JUDAS PRIEST’s Guitarist KK DOWNING On ‘Rocka Rolla’: ‘Basically, It Was A Live Performance’

All great bands have an album that, let’s say, isn’t their beloved. The mighty Judas Priest is no different. Guitarist KK Downing explained to Eon Music what happened to “Rocka Rolla,” their first effort. Take a look:

“I think our disgruntlement was that all the time we were putting these tracks down, we were going into the control room and it was all sounding great, and our disappointment was because we heard it sounding more akin to what we sounded like live, really.

“Obviously, it was my first record, and I can remember thinking; ‘I’m not too happy about this.’ Basically, it was a live performance. Because in those days you used to put baffles up between all the instruments to stop the sound bleeding through.

“So that was a bit like you were in a cage, and you couldn’t always get a visual on the other guys, and it seemed to be so chemical, really, as opposed to being on a stage playing the songs.

“And it was pretty scary because you had to make sure that you didn’t move too much to create some erroneous noises in quiet parts. It just seemed to be very, very strange, like playing in a telephone kiosk or something.”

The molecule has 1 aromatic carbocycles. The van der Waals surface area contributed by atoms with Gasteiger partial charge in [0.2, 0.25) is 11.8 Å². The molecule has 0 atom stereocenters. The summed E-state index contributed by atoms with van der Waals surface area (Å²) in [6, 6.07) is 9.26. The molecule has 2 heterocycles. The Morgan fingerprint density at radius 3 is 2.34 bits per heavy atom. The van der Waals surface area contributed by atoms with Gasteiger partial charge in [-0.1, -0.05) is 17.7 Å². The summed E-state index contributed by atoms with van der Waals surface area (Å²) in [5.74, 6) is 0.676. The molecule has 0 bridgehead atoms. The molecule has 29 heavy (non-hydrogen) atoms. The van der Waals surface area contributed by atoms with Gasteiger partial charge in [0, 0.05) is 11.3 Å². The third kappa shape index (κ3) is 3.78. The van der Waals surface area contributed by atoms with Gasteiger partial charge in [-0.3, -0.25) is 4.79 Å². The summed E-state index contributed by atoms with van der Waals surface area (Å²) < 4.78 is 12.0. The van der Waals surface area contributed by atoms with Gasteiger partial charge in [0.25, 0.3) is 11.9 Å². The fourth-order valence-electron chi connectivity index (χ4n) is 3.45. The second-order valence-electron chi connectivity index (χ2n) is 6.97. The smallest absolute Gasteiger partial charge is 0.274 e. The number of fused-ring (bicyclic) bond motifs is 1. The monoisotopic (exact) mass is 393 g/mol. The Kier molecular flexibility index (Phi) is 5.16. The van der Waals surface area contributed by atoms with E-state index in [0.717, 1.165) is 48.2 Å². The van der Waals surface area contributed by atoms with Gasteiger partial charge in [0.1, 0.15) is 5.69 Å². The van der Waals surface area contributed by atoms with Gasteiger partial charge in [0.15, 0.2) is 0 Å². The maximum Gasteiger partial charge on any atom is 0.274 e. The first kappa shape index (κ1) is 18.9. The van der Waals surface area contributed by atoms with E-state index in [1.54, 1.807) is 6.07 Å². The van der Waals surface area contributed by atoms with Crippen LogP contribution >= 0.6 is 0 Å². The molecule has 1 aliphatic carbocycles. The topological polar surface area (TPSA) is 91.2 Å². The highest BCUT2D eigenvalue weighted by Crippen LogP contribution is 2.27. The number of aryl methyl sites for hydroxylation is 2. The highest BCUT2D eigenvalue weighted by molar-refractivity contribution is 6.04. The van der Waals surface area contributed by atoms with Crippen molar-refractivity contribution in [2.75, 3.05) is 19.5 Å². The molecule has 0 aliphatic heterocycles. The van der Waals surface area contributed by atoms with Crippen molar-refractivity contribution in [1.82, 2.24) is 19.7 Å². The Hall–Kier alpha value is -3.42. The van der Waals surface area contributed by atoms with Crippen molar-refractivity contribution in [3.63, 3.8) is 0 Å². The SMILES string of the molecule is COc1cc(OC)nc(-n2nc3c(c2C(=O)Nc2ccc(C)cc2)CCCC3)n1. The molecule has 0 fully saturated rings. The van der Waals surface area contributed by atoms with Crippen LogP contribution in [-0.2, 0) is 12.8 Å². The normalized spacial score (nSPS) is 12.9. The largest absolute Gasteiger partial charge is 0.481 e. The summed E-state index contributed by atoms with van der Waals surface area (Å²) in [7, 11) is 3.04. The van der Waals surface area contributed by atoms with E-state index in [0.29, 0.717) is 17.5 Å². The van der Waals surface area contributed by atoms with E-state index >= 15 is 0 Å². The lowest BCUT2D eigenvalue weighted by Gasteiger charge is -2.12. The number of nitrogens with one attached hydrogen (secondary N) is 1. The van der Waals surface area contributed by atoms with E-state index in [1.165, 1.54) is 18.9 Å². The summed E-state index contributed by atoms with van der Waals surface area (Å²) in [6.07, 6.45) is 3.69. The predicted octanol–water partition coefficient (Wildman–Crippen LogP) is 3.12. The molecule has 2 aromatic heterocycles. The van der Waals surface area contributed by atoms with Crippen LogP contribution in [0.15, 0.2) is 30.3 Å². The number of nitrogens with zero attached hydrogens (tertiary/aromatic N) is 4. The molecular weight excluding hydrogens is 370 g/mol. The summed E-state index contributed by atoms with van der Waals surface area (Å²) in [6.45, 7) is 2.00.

I know that Chris Tsangarides remastered it and it sounded a lot better. But the problem was, we did all the recordings, it sounded great, but after a 36-hour session, everybody was so tired.

“When we got the copies back at our homes and we put it on there, it just seemed as though…

“When you cut a record, you have all the equipment to EQ it, to compress it, limiters and everything, and you can strip the life out of a record, and we felt that had been done, to a bit of an extent.

“And it can be done. We’ve cut records several times, and when we’ve not been happy in one cutting room or with one cutting engineer, we’ve gone somewhere else. But on this occasion, we didn’t have the opportunity.”

“Every album that you might make, whether the money runs out or the studio time, or you’ve got to deliver the record; we always say in the industry that an album’s never finished, it just gets to the point where you’ve just got to hand it over. And I think that’s so true because you can always improve it.

“But basically, Roger [Bain, producer] – bless him – our producer, he woke up off the couch, he went upstairs, it was probably seven o’clock the next morning, and actually cut the record and sent it straight to press, because we were over-tired, and out of money.”